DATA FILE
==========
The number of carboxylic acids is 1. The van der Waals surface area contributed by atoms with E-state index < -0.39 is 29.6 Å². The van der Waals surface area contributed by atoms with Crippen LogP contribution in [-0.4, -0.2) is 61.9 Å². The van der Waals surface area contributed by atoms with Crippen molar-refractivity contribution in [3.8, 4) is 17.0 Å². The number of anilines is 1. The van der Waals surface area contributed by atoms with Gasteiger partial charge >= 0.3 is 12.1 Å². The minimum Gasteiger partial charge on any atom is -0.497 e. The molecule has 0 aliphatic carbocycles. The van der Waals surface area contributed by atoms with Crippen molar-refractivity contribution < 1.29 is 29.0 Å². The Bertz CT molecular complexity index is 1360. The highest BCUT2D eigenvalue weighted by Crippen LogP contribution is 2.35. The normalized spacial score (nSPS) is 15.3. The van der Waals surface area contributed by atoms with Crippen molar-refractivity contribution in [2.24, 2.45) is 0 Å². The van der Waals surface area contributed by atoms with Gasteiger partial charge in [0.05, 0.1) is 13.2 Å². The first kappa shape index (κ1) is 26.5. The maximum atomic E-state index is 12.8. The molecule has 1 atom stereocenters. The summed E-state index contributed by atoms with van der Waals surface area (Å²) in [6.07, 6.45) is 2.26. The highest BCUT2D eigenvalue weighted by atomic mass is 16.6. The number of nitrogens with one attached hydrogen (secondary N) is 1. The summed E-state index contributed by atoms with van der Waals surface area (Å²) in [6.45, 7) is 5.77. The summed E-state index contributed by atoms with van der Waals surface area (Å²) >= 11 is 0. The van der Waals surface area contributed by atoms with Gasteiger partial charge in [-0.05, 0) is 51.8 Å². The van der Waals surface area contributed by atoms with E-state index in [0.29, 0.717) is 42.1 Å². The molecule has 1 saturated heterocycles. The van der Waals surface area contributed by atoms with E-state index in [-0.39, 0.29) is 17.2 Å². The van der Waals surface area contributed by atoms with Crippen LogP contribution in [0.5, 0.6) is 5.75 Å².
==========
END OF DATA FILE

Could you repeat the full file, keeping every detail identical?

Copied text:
The number of carboxylic acids is 1. The van der Waals surface area contributed by atoms with E-state index < -0.39 is 29.6 Å². The van der Waals surface area contributed by atoms with Crippen LogP contribution in [-0.4, -0.2) is 61.9 Å². The van der Waals surface area contributed by atoms with Crippen molar-refractivity contribution in [3.8, 4) is 17.0 Å². The number of anilines is 1. The van der Waals surface area contributed by atoms with Gasteiger partial charge >= 0.3 is 12.1 Å². The minimum Gasteiger partial charge on any atom is -0.497 e. The molecule has 0 aliphatic carbocycles. The van der Waals surface area contributed by atoms with Crippen molar-refractivity contribution < 1.29 is 29.0 Å². The Bertz CT molecular complexity index is 1360. The highest BCUT2D eigenvalue weighted by Crippen LogP contribution is 2.35. The normalized spacial score (nSPS) is 15.3. The van der Waals surface area contributed by atoms with Crippen molar-refractivity contribution in [2.24, 2.45) is 0 Å². The van der Waals surface area contributed by atoms with Gasteiger partial charge in [0.05, 0.1) is 13.2 Å². The first kappa shape index (κ1) is 26.5. The maximum atomic E-state index is 12.8. The molecule has 1 atom stereocenters. The summed E-state index contributed by atoms with van der Waals surface area (Å²) in [6.07, 6.45) is 2.26. The highest BCUT2D eigenvalue weighted by atomic mass is 16.6. The number of nitrogens with one attached hydrogen (secondary N) is 1. The summed E-state index contributed by atoms with van der Waals surface area (Å²) in [6.45, 7) is 5.77. The summed E-state index contributed by atoms with van der Waals surface area (Å²) >= 11 is 0. The van der Waals surface area contributed by atoms with Gasteiger partial charge in [-0.05, 0) is 51.8 Å². The van der Waals surface area contributed by atoms with E-state index in [0.29, 0.717) is 42.1 Å². The molecule has 1 saturated heterocycles. The van der Waals surface area contributed by atoms with E-state index in [-0.39, 0.29) is 17.2 Å². The van der Waals surface area contributed by atoms with Crippen LogP contribution in [0.5, 0.6) is 5.75 Å².